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Easter Meditations: Residual Hope

By Seth Thomas

There are people who go to Bible school and study Christian theology for years and years of their lives, yet somehow miss the opportunity to apply some of the most basic aspects of who Jesus is. Complex doctrines aside, one simple and crucial attribute of Jesus is that He came to us. Simple as that. We had messed things up, and although He could have moved on and left us in our mess, He instead chose to step down from Heaven to enter our mess. In the process, He took upon Himself what we should have been liable for and gave us the opportunity for a new life in return.

Over the weekend, a young man, who we’ll call James for privacy reasons, came by the church for a shower and a hot meal the day after the eviction. We had some good conversations, and he was really touched by what we were doing. He had attempted but not completed detox a few months ago about 45 minutes south of Burien before ending up back here. On Saturday, he mentioned that his ID was still at the rehab center. He was ready to get his stuff and off drugs, so I told him I could drive him down on Monday.

This morning, I arrived at the new homeless camp and began calling his name outside each tent to try and find him. Finally, I managed to locate him, but he was just waking up and needed a minute. As I waited, another familiar face returned to his tent; we’ll call him Paul. Paul had been at the church this weekend as well. Someone discovered he loves music, so I let him play my guitar. It’s amazing how bonds can form through such simple things. Come to find out, several of these people are pretty talented in the areas of music and art. Paul was curious about what we were up to, so I explained. He expressed that he could use some help getting his ID back too. I told him we could help him sometime as well. Open doors continue to emerge within this community as trust is built.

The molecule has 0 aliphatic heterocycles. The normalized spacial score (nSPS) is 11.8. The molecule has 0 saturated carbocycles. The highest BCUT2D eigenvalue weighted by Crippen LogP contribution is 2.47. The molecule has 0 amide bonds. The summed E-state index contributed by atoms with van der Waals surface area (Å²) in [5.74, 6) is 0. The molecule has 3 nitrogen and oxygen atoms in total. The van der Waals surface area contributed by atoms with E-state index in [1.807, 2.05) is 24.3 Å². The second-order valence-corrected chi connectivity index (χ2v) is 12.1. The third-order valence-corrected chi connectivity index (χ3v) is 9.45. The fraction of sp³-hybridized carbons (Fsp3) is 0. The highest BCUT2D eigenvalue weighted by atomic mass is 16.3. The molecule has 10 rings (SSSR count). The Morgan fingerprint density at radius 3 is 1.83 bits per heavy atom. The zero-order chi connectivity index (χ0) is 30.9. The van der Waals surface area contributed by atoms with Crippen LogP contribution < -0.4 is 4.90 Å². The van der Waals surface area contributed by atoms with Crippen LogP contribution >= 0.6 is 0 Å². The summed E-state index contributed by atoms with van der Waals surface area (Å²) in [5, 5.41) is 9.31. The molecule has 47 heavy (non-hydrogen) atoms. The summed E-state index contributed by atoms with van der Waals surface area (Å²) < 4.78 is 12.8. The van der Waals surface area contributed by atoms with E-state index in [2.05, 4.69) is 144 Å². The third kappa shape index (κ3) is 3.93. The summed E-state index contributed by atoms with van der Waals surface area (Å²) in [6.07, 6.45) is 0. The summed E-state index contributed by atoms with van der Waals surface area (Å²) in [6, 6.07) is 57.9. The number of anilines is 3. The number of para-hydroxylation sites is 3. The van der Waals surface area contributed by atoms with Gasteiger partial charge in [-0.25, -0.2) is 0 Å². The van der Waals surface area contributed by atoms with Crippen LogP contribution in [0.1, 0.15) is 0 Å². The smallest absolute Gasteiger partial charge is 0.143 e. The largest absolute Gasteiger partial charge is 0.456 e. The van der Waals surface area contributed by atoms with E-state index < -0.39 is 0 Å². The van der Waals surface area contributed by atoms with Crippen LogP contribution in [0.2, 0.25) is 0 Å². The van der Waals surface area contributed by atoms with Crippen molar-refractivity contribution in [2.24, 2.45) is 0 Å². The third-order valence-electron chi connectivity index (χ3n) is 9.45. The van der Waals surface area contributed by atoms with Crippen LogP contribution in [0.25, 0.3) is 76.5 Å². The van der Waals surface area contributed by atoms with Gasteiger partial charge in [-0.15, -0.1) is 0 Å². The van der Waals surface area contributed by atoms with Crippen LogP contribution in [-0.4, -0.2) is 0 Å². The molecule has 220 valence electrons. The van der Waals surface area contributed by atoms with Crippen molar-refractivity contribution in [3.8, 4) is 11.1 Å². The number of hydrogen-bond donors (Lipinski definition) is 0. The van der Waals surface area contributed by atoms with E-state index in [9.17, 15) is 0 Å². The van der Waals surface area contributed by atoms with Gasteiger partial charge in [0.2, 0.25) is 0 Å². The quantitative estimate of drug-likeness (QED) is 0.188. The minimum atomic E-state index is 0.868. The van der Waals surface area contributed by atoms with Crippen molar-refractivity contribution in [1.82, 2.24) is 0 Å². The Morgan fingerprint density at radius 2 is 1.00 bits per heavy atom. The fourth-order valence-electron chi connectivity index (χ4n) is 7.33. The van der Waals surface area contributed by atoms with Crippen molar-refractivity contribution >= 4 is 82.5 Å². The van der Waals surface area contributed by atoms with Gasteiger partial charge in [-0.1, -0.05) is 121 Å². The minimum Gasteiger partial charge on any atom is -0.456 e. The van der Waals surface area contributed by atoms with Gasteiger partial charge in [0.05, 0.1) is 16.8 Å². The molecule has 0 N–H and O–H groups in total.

Once James was ready, we called the rehab center to confirm that his stuff was still there, but amidst several tries, we could not get a hold of anyone to check, so we made the drive anyway. James fell asleep most of the way there, so it was an opportunity to just quietly pray for him along the way. Upon arriving, we found that his mom had already picked up his stuff for him a while back. James explained that he was not on speaking terms with his mom but gave me her phone number to confirm that she
had everything.

After explaining who I was and the whole situation, she broke down in tears because she hadn’t known if her son was even still alive. I assured her that he was ok and ready to go into detox and that I intended to help walk with him through the process. We drove back and found an open bed at a detox center in Seattle. As he ate a few snacks and filled out the paperwork before entering, he mentioned that he probably would have bailed if someone wasn’t there with him. Relationship is so key!

I got to simply pray with and support him through his first steps in this new season of his life. With his thirtieth birthday around the corner, I encouraged him that his 30s would be a brand new season for him. The continuing support throughout this process is going to be even more important than the initial drive to the center.

After he was all set, I called his mom back and told her he was in a good place. I asked if I could pray for her, too, to which she replied, “I’m not really a religious person myself, but you can pray for me anytime you want.” Perfect! I don’t consider myself a very religious person either; in fact, Jesus also often tended to offend the religious people of His day. He simply stepped into our mess and paid the price to bring life and healing where there was previously death and destruction. Simple as that. Anyone who follows Jesus should be applying that same principle as well!

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